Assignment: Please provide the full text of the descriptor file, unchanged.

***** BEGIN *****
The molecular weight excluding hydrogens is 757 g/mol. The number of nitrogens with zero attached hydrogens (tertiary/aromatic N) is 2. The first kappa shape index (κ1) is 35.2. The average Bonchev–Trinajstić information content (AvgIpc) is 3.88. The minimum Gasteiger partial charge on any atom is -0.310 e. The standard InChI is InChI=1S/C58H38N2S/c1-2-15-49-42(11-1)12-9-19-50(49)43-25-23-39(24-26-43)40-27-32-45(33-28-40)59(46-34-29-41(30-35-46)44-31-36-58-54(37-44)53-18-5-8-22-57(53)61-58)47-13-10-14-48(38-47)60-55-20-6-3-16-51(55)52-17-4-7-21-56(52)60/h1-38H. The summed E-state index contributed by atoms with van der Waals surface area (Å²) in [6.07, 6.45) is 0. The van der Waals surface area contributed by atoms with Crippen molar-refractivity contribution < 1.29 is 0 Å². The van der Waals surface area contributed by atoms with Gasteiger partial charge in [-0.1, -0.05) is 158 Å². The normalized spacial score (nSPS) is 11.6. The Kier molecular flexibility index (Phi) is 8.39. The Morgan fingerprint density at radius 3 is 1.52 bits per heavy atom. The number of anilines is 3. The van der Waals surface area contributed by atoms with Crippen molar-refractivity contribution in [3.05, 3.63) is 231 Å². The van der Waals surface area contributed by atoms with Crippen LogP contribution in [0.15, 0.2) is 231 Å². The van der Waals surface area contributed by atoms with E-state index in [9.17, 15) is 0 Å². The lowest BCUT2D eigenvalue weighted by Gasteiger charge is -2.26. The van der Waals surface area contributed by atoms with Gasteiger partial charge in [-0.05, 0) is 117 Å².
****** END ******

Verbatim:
The molecular weight excluding hydrogens is 757 g/mol. The number of nitrogens with zero attached hydrogens (tertiary/aromatic N) is 2. The first kappa shape index (κ1) is 35.2. The average Bonchev–Trinajstić information content (AvgIpc) is 3.88. The minimum Gasteiger partial charge on any atom is -0.310 e. The standard InChI is InChI=1S/C58H38N2S/c1-2-15-49-42(11-1)12-9-19-50(49)43-25-23-39(24-26-43)40-27-32-45(33-28-40)59(46-34-29-41(30-35-46)44-31-36-58-54(37-44)53-18-5-8-22-57(53)61-58)47-13-10-14-48(38-47)60-55-20-6-3-16-51(55)52-17-4-7-21-56(52)60/h1-38H. The summed E-state index contributed by atoms with van der Waals surface area (Å²) in [6.07, 6.45) is 0. The van der Waals surface area contributed by atoms with Crippen molar-refractivity contribution < 1.29 is 0 Å². The van der Waals surface area contributed by atoms with Gasteiger partial charge in [-0.1, -0.05) is 158 Å². The normalized spacial score (nSPS) is 11.6. The Kier molecular flexibility index (Phi) is 8.39. The Morgan fingerprint density at radius 3 is 1.52 bits per heavy atom. The number of anilines is 3. The van der Waals surface area contributed by atoms with Crippen molar-refractivity contribution in [3.05, 3.63) is 231 Å². The van der Waals surface area contributed by atoms with Crippen LogP contribution in [0.15, 0.2) is 231 Å². The van der Waals surface area contributed by atoms with E-state index in [9.17, 15) is 0 Å². The lowest BCUT2D eigenvalue weighted by Gasteiger charge is -2.26. The van der Waals surface area contributed by atoms with Gasteiger partial charge in [-0.05, 0) is 117 Å².